At higher intensities – our bodies prefer sugar as fuel.
At lower intensities – provided there isn’t a lot of sugar already hanging around that is – we tend to burn more fat.
Therefore, if you’re beginning exercise for the first time, or following a break, to rebuild your mitochondria it makes most sense to exercise in an aerobic (with oxygen) way, at a lower intensity first and then build it up from there.
There are also benefits to anaerobic (without oxygen) exercise. This is the exercise where you cannot talk. It is when you burn a higher proportion of sugars relative to fat. Weight training is anaerobic. It stimulates muscle fibres to grow muscle tissue. This in itself improves the muscle structure and metabolism and has a beneficial effect on weight loss. So integrating aerobic exercise and weight training in the beginning at a level that suits your body, then working up from there and progressing the intensity is the way to get the best long term, sustainable results!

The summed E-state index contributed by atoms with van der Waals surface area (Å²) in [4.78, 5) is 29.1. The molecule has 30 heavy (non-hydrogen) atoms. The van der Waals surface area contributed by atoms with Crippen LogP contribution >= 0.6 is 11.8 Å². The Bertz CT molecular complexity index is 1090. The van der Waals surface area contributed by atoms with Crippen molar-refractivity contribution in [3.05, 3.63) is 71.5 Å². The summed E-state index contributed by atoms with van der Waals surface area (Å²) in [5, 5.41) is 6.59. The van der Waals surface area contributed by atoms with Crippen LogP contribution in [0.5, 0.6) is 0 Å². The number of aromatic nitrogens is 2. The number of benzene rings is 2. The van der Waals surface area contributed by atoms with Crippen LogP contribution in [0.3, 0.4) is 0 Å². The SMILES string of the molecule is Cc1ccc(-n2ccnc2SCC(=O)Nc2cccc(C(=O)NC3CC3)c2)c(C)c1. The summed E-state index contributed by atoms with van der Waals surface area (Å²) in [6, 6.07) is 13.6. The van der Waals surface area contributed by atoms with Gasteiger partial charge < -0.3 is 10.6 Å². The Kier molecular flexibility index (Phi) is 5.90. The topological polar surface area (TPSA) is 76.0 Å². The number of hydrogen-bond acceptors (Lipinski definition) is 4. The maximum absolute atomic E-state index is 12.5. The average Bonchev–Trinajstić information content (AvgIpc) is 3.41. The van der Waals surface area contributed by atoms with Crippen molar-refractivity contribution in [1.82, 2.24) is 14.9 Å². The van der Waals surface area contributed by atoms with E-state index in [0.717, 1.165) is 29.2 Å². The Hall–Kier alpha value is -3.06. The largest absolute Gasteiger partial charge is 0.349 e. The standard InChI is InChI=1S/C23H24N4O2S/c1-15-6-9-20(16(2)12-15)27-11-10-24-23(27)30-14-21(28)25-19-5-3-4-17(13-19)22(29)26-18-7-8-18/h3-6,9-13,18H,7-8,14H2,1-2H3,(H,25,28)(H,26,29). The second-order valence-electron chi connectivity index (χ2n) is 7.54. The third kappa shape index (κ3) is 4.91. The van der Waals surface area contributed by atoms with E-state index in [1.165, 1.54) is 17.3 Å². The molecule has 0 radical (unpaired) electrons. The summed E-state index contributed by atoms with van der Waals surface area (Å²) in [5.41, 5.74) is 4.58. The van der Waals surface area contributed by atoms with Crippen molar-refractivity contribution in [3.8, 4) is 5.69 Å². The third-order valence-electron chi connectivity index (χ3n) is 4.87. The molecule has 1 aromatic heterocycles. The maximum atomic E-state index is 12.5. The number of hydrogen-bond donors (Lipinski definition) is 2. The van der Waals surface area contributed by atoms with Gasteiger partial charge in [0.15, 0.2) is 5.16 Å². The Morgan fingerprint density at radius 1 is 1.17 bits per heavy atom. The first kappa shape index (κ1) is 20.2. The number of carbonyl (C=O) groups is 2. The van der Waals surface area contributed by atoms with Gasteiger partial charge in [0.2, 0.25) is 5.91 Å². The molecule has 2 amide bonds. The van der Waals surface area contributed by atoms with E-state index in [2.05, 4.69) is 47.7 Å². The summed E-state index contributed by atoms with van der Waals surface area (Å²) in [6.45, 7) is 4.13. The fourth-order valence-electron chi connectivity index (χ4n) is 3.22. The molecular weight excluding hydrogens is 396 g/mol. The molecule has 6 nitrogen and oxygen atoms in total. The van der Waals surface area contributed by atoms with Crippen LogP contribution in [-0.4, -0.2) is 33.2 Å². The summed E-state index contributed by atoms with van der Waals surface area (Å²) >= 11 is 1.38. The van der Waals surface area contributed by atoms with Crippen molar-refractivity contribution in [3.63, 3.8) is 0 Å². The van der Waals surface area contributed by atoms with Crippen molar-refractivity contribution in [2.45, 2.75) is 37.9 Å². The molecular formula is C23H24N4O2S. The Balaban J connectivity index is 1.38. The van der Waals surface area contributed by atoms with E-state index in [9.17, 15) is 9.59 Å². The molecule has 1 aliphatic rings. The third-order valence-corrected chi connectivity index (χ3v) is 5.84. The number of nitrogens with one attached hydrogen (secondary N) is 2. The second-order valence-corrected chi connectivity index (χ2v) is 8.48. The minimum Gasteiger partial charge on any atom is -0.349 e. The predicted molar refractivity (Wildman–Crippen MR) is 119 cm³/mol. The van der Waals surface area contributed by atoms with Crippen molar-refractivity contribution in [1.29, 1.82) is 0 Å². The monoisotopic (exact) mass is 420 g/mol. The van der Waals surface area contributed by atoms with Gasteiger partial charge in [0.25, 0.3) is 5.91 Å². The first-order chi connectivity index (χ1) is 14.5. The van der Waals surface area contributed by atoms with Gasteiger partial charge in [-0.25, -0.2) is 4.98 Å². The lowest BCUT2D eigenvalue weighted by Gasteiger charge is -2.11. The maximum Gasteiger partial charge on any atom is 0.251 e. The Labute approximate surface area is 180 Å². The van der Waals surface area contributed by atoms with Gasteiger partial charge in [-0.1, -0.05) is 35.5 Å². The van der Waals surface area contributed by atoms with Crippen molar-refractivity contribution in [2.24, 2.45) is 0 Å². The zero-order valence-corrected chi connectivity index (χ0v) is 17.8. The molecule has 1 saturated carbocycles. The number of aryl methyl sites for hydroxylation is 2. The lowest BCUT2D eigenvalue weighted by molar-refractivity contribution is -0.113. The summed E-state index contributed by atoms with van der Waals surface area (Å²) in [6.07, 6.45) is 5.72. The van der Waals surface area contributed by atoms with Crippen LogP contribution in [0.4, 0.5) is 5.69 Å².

Start at a level that isn’t too intense, include some weight training and aerobic training, follow the basics of nutrition by cleaning up your sugars and not overeating on carbs and calories and you will find results that stay for a while! If it’s gone a bit sciencey, feel free to try out a few of our classes which are tailored and levelled in a way that makes these goals achievable without all the second guessing.
If you want more advice on this, email us on firstname.lastname@example.org. We can arrange a consultation with you to determine exactly what you need and how we can help you.